Template for Domination
Profits were for those who pursued business relentlessly, ” reflected Joseph Butler, one of Carnegie's peers in the steel industry. 1 Certainly, that importunate pursuit and absolute discipline in managing the steel mill were necessary to survive the first years of Edgar Thomson's (E.T.) operation, but while Carnegie garnered a reputation as a management genius, it was, in fact, his top lieutenants who greatly influenced his philosophy and efforts during this initial struggle. They were indispensable in hiring a motivated labor force, introducing progressive manufacturing processes, and managing that all-important fixation—costs.
To Carnegie's amusement and benefit, he quickly discovered that Captain Jones considered himself on equal footing with any man—Jones's salutation for Edgar Thomson's majority shareholder was not Mr. Carnegie, but simply Andy, and to Carnegie Jones was always Bill—and fearlessly expressed his opinions on the business. Shortly before E.T. opened, Jones presented his management manifesto, which set the tone:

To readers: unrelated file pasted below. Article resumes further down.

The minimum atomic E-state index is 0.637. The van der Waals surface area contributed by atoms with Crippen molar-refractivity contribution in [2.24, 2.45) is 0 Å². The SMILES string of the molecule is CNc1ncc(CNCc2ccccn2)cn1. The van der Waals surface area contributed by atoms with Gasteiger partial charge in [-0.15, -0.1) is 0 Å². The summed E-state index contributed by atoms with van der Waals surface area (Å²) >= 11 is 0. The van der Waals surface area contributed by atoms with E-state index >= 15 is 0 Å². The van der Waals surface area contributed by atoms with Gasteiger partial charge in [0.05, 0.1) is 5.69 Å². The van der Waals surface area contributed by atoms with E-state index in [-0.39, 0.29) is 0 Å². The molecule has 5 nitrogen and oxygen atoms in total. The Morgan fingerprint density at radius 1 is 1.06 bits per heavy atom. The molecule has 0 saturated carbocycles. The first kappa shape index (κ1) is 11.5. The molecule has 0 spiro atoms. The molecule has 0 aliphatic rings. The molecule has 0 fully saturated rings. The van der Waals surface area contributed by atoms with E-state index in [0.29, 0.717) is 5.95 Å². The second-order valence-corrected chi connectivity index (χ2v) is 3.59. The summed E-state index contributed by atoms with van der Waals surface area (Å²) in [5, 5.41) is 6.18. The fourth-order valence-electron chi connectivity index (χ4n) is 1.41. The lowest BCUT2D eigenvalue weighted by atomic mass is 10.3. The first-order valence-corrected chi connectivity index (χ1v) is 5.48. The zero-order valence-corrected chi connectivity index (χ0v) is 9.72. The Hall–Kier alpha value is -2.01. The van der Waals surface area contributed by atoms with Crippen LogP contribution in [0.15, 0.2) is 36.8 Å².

1st. We must be careful of what class of men we collect. We must steer clear of the West where men are accustomed to infernal high wages. We must steer clear as far as we can of Englishmen who are great sticklers for high wages, small production and strikes. My experience has shown that Germans and Irish, Swedes and what I denominate “Buckwheats”—young American country boys, judiciously mixed, make the most effective and tractable force you can find. Scotsmen do very well, are honest and faithful. Welsh can be used in limited numbers. But mark me, Englishmen have been the worst class of men I have had anything to do with; and this is the opinion of Mr. Holley, George and John Fritz.
2nd. It should be the aim of the firm to keep the works running steadily. This is one of the secrets of Cambria low wages. The workmen, taking year in and year out, do better at Cambria than elsewhere. On steady work you can calculate low wages.
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Publication information: Book title: Carnegie. Contributors: Peter Krass - Author. Publisher: Wiley. Place of publication: New York. Publication year: 2002. Page number: 130.
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